Saturday, November 29, 2014

Jam in the Morning

The kids leave for school in a flurry of lunch bags and ten-ton rucksacks, piling into my sister-in-law’s little red car at seven in the morning. There’s a momentary lull. I finish my cup of tea, sometimes I haven’t had my own breakfast yet, but then there is another tug of demand. George is patiently waiting for his walk, lying out on the brick path. His eyes are focused on my movements through the doorway. If I don’t seem to be coming soon enough, he’ll be at my side with a plaintive whine, then bound to the door again if I move half an inch in that direction.

At this time of year I take my basket with me every day. Our walk around the circular dirt road takes us past the veggie garden and the orchard, and there is always something  in urgent need of picking.We had so many carrots last month that I picked 20 kilos and took them down to sell at Camphill market. We were giving them away to friends, juicing them like crazy and eating them at every meal. Now we're down to just a few baby carrots, but have gallons of green beans, sacks of spinach, loads of leeks, and the courgettes have just started producing, so I have to  pick them every morning otherwise they seem to turn into marrows overnight.

The veggie garden is currently full of spinach, leeks, carrots, green beans and a ton of onions - such a blessing!

We had tearing winds just when the plums came ripe, so I was picking up wind-falls every morning and evening.

George keeps busy while I pick, chasing off the guinea fowl and peacocks.

The plums ripen within a day to dark purple and dripping with juice

This last two weeks we’ve had an entire tree of plums all coming ripe in one week. At the same time as the apricots, which all had to be stripped from the tree and jammed with great urgency, as they’d been ‘stung’ by fruit flies. So every morning I’ve been making jam, great pots of it, sometimes two, and every evening I’ve been preparing the next lot of fruit for the next lot of jam.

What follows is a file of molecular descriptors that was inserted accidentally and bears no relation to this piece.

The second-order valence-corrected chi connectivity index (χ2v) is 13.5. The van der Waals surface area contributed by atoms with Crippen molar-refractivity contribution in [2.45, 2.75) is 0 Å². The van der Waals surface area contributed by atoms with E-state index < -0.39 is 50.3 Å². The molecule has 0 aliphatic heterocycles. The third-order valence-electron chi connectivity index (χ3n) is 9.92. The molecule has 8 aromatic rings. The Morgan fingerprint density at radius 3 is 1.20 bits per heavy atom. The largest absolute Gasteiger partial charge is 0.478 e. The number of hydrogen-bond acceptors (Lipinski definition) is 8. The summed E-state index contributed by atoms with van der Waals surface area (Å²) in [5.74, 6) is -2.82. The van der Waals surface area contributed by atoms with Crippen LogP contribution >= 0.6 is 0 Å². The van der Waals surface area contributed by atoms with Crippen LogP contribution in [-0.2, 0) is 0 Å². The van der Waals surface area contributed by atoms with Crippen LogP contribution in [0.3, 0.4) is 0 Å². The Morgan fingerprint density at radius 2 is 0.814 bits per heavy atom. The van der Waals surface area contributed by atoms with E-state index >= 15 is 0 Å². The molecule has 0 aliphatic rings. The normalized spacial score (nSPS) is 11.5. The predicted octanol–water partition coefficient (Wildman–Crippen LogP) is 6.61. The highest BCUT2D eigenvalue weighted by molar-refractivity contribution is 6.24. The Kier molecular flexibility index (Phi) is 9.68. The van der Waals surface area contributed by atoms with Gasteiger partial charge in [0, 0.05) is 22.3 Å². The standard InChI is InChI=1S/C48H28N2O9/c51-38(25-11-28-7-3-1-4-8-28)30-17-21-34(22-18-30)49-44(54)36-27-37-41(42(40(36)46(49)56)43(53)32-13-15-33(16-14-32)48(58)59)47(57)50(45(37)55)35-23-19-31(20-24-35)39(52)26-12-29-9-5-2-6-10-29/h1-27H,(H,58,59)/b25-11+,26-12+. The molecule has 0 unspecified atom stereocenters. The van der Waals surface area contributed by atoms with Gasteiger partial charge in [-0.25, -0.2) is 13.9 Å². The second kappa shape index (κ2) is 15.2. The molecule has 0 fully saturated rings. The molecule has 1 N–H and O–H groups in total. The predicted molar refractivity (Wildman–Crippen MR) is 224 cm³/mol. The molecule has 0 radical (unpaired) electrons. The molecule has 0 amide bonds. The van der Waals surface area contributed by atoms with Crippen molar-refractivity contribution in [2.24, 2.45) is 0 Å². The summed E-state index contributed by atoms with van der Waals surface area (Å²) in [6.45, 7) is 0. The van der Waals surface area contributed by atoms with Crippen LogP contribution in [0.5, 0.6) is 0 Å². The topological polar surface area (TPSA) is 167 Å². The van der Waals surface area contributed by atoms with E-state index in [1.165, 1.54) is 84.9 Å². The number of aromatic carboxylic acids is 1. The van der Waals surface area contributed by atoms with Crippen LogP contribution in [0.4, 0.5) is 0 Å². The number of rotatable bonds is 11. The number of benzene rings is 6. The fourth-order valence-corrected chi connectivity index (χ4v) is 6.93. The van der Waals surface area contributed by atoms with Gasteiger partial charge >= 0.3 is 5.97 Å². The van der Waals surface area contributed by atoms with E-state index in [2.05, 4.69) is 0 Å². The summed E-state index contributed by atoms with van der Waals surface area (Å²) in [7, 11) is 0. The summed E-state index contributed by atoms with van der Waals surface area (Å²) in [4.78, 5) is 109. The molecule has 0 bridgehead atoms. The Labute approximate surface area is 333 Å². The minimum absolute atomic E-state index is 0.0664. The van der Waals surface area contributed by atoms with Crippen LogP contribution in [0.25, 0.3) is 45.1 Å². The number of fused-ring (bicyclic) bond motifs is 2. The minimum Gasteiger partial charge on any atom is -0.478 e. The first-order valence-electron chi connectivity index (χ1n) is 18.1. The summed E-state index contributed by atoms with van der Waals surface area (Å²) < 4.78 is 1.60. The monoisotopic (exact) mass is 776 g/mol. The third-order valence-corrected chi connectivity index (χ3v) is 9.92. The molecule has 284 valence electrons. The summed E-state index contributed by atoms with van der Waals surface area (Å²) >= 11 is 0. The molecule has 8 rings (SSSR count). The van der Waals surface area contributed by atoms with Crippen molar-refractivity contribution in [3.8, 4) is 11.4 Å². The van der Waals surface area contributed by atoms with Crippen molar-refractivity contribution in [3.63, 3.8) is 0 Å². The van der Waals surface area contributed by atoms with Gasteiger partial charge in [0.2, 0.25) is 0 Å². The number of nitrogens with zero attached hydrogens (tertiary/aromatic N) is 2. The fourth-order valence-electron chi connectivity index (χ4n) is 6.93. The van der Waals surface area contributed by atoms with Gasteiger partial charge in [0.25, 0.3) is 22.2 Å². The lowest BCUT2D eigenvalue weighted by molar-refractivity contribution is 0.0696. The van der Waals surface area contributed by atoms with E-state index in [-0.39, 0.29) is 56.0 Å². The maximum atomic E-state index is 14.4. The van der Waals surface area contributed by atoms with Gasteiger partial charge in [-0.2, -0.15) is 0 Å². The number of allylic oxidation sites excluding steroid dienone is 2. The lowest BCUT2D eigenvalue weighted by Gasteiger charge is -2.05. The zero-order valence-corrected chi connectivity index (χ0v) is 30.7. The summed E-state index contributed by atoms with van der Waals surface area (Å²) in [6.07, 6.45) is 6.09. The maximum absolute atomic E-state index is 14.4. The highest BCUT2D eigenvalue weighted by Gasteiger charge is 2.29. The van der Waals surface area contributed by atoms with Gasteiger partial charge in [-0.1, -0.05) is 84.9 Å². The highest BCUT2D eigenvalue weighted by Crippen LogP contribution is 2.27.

Part of today's strawberry harvest

We’ve got enough plum and apricot jam now for the year, but our strawberry crop has been woefully late and sparse. Only three pots of strawberry jam sit on the shelf, swamped by an ocean of plum and apricot. But finally the berries are getting going and I picked four ice cream containers of berries first thing this morning. Enough for several pots of jam, for my sister-in-law to make strawberry ice-cream, and to have some left over to eat. Phew – our jam self-sufficiency is safe for another year!

Apricots on the way to jammy deliciousness

The jam isn’t the only reason I’ve been neglecting my blog. I had a long succession of writing deadlines through September and October. Great for my work, not so great for me wanting to sit at the computer and write some more in my free time. So there were a whole load of things I was going to write about here, now just a distant memory and a handful of photos on Facebook: our spring festival, a visit to the Oranjezicht City farm market, the Make It New exhibition of Western Cape design and craft, project managed by my sister-in-law that I helped behind the scenes with, and then there was the Camphill Music festival with Freshly Ground playing live just down the road from us. All these things deserved a post all to themselves.

Maybe they’ll get one, after I’ve finished making jam, baking Christmas cakes and have survived the end of term whirlwind of end of exam parties, prize-givings, concerts and all that malarkey. Real life is taking over here and not leaving me enough time for my virtual reality! Anyway,  Marcheline, I’m still alive and well, if slightly sticky and enveloped in a veil of jam fumes!